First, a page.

In a medical emergency, time is of the essence, especially when it comes to your heart. A new software called LifeNet is being implemented at Cooper University Hospital to shorten the length of time between identifying a heart attack and providing potentially life-saving treatment.
The LifeNet Management System, from Physio-Control, electronically connects EMS personnel on the scene of a heart attack with Cooper’s emergency department. The emergency medicine specialist transmits a 12-lead EKG via wireless modem to emergency personnel and cardiologists at the hospital, who can then confirm the diagnosis of a heart attack prior to the patient’s arrival. This transmission of critical data allows doctors to bring patients quickly into the catheterization lab or operating room.
“LifeNet provides unprecedented diagnostic access while the patient is still in the field,” said Janah Aji, MD, Director, Cooper Cardiac Catheterization Laboratory. “This access allows us to quickly determine if a heart attack is occurring, and prepare the proper treatment plan while the patient is still in transit to Cooper.”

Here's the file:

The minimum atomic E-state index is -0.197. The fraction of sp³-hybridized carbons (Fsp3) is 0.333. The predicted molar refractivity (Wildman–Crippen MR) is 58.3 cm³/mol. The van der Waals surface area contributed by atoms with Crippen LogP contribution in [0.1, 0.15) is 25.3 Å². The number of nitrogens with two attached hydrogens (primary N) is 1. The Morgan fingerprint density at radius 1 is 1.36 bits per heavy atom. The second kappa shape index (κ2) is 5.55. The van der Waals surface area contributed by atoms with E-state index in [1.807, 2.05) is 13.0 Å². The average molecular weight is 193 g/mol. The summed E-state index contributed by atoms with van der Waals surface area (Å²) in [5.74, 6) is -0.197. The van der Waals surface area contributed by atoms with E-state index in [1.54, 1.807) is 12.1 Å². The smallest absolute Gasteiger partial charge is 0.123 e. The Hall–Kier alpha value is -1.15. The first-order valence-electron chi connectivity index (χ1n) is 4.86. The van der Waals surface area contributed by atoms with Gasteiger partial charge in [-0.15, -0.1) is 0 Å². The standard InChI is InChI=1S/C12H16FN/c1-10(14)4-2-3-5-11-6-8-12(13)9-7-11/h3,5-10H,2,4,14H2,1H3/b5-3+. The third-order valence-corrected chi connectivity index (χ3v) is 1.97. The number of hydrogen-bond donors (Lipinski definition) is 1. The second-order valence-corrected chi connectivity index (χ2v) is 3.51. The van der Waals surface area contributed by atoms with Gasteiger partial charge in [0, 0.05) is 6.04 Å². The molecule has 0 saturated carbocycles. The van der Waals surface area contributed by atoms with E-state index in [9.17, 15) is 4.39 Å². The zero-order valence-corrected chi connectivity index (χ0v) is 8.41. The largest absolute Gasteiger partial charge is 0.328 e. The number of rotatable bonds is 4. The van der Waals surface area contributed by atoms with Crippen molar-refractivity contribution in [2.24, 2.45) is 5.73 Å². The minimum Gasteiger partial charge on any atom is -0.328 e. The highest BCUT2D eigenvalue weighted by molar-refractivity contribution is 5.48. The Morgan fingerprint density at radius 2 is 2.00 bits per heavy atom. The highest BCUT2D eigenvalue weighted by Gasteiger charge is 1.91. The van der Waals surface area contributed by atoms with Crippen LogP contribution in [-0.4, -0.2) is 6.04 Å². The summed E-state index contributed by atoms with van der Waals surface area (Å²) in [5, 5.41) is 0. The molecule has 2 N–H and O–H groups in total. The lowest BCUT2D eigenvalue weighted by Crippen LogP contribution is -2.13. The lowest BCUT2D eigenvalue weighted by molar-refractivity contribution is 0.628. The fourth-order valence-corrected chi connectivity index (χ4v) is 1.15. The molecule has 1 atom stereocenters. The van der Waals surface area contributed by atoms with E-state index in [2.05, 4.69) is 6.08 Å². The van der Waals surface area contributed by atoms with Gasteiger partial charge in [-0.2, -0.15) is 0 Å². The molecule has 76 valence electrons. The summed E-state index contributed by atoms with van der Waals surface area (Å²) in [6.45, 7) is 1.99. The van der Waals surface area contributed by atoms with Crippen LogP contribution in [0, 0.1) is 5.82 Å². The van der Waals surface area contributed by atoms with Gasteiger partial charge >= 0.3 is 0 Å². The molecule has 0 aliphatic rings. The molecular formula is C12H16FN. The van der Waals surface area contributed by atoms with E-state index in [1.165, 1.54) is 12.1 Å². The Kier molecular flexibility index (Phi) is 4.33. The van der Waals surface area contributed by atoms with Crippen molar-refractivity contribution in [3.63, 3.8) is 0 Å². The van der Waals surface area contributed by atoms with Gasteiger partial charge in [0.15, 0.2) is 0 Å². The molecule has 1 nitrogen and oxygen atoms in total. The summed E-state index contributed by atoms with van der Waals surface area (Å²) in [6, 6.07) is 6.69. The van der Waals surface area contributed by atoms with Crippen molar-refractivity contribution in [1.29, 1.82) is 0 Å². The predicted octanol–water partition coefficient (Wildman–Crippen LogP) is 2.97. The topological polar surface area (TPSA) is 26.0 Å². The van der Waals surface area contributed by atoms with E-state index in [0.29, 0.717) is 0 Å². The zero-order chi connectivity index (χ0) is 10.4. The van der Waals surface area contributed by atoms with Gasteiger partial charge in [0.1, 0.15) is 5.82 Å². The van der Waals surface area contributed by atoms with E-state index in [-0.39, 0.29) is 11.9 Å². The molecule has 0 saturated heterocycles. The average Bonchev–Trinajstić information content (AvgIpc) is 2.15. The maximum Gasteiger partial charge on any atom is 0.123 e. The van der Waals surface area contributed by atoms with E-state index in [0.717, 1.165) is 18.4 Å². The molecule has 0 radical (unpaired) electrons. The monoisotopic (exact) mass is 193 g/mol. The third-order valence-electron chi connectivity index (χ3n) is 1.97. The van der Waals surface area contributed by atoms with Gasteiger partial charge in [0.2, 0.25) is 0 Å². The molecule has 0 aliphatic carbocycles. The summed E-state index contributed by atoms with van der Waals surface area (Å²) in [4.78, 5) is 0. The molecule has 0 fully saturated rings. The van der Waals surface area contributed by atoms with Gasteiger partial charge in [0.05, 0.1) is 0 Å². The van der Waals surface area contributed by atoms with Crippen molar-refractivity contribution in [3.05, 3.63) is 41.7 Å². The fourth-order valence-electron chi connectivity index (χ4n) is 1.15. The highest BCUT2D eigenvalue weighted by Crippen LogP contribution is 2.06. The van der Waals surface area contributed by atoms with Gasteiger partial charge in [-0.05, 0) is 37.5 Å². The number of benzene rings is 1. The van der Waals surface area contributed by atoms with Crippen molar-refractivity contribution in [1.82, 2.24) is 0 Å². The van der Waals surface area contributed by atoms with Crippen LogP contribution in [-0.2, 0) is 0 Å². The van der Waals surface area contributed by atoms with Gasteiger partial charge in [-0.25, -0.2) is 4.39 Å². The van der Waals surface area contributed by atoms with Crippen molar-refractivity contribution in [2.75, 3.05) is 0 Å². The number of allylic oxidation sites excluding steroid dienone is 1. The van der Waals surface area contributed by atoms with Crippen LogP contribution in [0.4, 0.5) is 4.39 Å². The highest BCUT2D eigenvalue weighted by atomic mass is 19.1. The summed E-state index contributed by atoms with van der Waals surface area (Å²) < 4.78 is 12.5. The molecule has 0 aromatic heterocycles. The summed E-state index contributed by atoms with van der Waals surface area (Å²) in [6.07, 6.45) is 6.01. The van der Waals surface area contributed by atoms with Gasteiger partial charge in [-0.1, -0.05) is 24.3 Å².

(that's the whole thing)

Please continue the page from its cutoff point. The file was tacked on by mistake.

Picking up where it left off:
The American Heart Association guidelines recommend treatment of a heart attack in 90 minutes or less to improve the outcome of the patient. The “door-to-balloon” time is the time period between arriving in an emergency room to the moment a balloon catheter surgery is performed to open the patient’s arteries. With LifeNet, the “door-to-balloon” time can be reduced significantly.
“It is extremely time saving because all medical personnel are working closely together with one another,” said Rick Hong, MD, Emergency Physician and Head, Division of Emergency Medical Services and Disaster Medicine. “Once we receive the transmission from the paramedics unit, we can then collaborate with the interventional cardiologist and, if medically indicated, prepare for the patient’s arrival to the Emergency Department and immediately transfer them to the Catheterization Laboratory for diagnosis and treatment.”
Heart attack patients that come to Cooper have 24/7 access to Cooper’s Catheterization Laboratory and Heart Surgery, which differentiates Cooper from community hospitals in the Delaware Valley.
Cooper University Hospital’s Emergency Department and cardiologists provide patients the highest quality care with immediate access to the newest technology and medical advances. Whether treating a heart attack or full cardiac arrest, Cooper medical specialists are available 24 hours-a-day, 7 days a week — ready and waiting to treat the patient as soon as they come through the doors.